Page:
By Matthew Hubbard

College is an exciting yet daunting experience. As living arrangements, sleep schedules, stress levels and diets are bound to change, losing sleep and gaining the freshman 15 — or 30 as it seemed for me — seems almost inevitable.
But there is still hope! Here are a few health and sleep tips to hopefully keep you on the straight and narrow:

1. Drink more water. Whoa! Hold on. Are you saying I can only drink water? Not at all! To reiterate, college is a whole new experience and it is very easy to get carried away with the cafeteria’s, the Grind, and even your dorm’s range of beverage options — especially with the caf being only a few steps from most dorms (McReynolds and Nichol Hall, you have my condolences). As tempting as these sugary drinks are, refraining from them will make a huge difference. Remember, moderation is key. Drinking water rather than other beverages not only cuts down on calorie intake, but also helps you feel more satisfied during meals. Therefore assisting with eating smaller portion sizes.

2. Exercise regularly. Really? I’m a college student! You think I have time to exercise? Ha! I thought the same thing when I started here. Now I’m not talking about ‘roid raging eight hours in the gym 300-pound Arnold Schwarzenegger powerlifting here. All I’m referring to is literally a 15-minute jog. Yes, indeed, all it takes is 15 minutes of cardio a day to help keep you healthy. Did you know that doing a moderate aerobic activity, such as jogging, can actually help with studying and retaining information? “Cardiovascular health is more important than any other single factor in preserving and improving learning and memory,” says Thomas Crook, Ph.D., clinical psychologist and memory researcher. In other words, not only is cardio exercise great for keeping the excess weight off, but also it is great for your brain health too.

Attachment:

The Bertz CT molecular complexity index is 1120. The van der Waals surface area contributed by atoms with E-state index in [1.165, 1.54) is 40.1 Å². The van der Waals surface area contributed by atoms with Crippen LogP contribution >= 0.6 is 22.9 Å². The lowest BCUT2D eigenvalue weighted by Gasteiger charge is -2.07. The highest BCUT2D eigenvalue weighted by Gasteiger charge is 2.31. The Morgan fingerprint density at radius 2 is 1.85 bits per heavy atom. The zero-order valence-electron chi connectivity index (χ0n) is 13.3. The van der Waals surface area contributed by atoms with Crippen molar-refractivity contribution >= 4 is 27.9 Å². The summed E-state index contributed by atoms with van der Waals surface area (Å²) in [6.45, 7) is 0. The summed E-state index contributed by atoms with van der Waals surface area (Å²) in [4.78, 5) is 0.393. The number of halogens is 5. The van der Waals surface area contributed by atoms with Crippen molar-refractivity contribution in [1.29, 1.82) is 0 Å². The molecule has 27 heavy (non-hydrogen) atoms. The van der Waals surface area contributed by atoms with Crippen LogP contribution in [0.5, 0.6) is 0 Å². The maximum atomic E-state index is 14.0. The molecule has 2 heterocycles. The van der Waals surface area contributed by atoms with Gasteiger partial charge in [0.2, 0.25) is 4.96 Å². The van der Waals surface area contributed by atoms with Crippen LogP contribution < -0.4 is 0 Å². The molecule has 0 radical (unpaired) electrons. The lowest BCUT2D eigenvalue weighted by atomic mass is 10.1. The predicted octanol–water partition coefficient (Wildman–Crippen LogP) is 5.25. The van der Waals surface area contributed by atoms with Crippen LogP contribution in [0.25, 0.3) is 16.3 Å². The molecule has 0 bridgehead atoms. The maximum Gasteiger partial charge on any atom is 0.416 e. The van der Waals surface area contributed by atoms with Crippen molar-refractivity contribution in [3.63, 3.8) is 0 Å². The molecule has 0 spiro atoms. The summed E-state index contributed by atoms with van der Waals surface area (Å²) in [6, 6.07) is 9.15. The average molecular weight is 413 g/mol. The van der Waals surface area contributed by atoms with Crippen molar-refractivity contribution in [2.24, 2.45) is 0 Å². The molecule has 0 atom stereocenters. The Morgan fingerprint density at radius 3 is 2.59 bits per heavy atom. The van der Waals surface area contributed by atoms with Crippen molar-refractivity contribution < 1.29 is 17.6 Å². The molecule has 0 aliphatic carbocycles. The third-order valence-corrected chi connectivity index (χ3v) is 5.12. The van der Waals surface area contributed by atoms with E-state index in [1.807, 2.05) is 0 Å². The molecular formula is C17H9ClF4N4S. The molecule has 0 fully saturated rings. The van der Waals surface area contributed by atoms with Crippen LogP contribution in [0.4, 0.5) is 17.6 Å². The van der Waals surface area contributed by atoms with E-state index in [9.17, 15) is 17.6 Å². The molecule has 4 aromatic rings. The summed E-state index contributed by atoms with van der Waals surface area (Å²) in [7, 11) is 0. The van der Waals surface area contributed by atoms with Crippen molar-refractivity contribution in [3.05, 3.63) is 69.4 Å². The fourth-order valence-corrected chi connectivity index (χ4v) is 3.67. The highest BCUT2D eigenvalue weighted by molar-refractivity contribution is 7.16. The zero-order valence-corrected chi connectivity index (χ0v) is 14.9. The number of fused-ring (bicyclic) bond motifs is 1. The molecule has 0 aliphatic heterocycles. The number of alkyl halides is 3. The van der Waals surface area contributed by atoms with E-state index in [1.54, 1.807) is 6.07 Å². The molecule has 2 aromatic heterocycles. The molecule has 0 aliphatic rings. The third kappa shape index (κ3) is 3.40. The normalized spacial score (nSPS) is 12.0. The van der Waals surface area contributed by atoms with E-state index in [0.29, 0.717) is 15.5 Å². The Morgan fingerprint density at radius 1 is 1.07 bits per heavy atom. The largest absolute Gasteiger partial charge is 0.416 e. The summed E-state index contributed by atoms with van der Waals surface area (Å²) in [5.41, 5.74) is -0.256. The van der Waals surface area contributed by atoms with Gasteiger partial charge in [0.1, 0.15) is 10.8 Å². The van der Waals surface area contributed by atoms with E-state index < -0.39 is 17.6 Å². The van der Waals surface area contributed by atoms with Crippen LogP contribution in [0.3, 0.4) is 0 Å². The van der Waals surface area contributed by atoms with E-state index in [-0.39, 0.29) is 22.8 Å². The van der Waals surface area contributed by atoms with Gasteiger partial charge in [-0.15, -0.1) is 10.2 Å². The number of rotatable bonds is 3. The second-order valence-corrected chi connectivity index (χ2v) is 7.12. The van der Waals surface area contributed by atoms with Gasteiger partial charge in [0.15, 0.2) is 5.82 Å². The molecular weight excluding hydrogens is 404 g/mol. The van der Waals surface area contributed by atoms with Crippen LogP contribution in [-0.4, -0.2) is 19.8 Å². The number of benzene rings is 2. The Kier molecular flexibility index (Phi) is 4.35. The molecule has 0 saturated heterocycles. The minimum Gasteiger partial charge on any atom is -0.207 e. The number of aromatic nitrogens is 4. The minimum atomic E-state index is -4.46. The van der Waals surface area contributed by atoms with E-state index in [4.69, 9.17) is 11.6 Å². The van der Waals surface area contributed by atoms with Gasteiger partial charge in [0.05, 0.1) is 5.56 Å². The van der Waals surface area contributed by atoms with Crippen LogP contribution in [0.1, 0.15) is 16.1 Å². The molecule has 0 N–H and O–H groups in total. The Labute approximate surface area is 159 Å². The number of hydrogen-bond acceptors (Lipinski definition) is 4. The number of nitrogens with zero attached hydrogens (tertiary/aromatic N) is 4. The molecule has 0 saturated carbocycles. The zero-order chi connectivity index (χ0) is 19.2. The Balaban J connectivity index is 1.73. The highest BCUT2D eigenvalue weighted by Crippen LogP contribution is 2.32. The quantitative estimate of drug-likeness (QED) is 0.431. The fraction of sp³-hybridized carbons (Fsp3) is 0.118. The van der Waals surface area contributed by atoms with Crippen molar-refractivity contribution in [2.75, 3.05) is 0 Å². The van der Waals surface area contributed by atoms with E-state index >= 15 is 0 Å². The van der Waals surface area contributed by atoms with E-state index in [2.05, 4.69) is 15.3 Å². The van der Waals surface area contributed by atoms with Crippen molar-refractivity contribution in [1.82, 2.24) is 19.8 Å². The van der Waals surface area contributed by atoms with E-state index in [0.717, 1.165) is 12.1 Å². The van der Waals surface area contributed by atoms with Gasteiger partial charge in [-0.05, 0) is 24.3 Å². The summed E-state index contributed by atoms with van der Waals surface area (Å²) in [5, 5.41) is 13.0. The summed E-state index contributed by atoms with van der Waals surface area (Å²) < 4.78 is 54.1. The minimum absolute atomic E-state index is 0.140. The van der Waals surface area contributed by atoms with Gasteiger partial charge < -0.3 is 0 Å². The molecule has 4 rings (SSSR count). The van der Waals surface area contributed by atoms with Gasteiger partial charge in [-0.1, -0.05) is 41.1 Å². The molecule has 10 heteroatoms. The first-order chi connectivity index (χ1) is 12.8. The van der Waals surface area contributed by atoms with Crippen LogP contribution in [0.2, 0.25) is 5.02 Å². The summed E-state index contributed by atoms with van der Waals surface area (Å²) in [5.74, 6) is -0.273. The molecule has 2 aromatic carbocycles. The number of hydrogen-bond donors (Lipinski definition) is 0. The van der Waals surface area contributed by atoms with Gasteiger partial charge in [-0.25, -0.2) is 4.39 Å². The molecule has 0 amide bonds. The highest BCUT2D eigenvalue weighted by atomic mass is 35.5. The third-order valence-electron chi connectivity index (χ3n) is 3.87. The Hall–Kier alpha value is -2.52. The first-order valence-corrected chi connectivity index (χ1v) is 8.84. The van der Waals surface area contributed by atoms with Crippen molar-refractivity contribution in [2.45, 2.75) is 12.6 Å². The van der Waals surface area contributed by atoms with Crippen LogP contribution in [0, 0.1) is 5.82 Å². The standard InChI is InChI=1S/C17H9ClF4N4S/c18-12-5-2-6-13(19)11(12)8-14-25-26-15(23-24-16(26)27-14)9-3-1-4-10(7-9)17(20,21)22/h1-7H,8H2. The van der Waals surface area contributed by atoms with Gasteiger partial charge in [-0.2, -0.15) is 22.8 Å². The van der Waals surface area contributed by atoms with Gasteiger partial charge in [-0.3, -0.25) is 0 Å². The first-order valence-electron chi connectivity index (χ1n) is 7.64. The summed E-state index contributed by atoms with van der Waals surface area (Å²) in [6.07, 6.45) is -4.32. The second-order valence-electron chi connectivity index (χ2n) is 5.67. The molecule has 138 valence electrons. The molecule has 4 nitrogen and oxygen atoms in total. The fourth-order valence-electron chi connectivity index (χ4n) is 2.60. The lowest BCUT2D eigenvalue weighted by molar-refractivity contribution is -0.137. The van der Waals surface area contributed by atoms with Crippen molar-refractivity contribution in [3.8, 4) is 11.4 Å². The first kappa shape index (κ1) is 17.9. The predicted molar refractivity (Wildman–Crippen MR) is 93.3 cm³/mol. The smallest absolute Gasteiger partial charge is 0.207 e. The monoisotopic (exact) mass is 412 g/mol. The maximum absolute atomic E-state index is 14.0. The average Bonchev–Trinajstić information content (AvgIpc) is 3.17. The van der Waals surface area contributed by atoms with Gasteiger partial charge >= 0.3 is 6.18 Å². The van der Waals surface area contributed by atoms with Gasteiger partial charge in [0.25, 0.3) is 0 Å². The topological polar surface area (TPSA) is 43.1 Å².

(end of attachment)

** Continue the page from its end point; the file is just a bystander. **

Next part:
3. Keep away from junk food. Seriously? Your tips are insufferable. Now, I never said these tips would necessarily be easy. But I promise you it is worth it. If you’re anything like me (for your sake I hope not), you like to keep snack foods around and grab a bag of chips while studying or watching TV. Well, don’t do it! These empty calories can easily start piling on, and before you know it, you have caught the deadly freshman 15 (dramatic music plays). In all seriousness, it is better to not even keep junk food in your dorm room.
Now that we’ve purged these bad foods from our souls and regrettably our stomachs (sob), we can focus on what foods we can snack on. Honestly, fruits, veggies and nuts are always the best choice. Not only are these foods low calorie, but also they are high in vitamins that can help our noggin during study time.

4. Get proper sleep. ...Sigh... I know, getting appropriate sleep while in college seems laughable. But consider this, if all your time is scheduled, setting a sleep scheduled should be achievable. Opposed to popular belief, pulling an all-night cram session is actually counter-productive. “Our findings suggest that getting an average amount of sleep, seven hours per day, may help maintain memory later in life and that clinical interventions based on sleep therapy should examined for the prevention of mental impairment,” says Elizabeth Devore, an instructor in medicine at Harvard-affiliated Brigham and Women’s Hospital in Boston. In other words, it is far better to get more sleep than to get more studying in.
The best way to maintain a good night’s sleep while in college is to set up a sleep schedule — the TLC gives out free daily planners — and stick to it. Also, don’t drink caffeine within five hours of your intended sleep time (I learned this tip the hard way). Not only will you feel a lot better, but your grades will look a lot better, too.

Good luck freshmen on your first year! Remember these little tips and you’ll be on your way to a great school year.